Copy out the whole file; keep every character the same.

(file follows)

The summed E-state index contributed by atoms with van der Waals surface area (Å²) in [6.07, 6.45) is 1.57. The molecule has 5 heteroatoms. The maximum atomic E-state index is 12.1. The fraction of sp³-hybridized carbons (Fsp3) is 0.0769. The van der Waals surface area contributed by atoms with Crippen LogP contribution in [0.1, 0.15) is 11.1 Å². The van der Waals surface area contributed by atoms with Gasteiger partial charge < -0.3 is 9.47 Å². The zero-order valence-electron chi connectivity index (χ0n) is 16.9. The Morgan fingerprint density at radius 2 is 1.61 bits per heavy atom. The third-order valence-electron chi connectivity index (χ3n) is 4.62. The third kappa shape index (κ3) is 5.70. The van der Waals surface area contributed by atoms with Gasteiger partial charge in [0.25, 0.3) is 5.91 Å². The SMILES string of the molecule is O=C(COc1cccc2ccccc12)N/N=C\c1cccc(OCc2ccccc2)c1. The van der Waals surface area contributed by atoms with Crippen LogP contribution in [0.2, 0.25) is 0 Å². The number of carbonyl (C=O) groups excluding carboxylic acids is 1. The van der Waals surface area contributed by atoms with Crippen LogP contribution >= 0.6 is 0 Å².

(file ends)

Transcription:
The summed E-state index contributed by atoms with van der Waals surface area (Å²) in [6.07, 6.45) is 1.57. The molecule has 5 heteroatoms. The maximum atomic E-state index is 12.1. The fraction of sp³-hybridized carbons (Fsp3) is 0.0769. The van der Waals surface area contributed by atoms with Crippen LogP contribution in [0.1, 0.15) is 11.1 Å². The van der Waals surface area contributed by atoms with Gasteiger partial charge < -0.3 is 9.47 Å². The zero-order valence-electron chi connectivity index (χ0n) is 16.9. The Morgan fingerprint density at radius 2 is 1.61 bits per heavy atom. The third-order valence-electron chi connectivity index (χ3n) is 4.62. The third kappa shape index (κ3) is 5.70. The van der Waals surface area contributed by atoms with Gasteiger partial charge in [0.25, 0.3) is 5.91 Å². The SMILES string of the molecule is O=C(COc1cccc2ccccc12)N/N=C\c1cccc(OCc2ccccc2)c1. The van der Waals surface area contributed by atoms with Crippen LogP contribution in [0.2, 0.25) is 0 Å². The number of carbonyl (C=O) groups excluding carboxylic acids is 1. The van der Waals surface area contributed by atoms with Crippen LogP contribution >= 0.6 is 0 Å².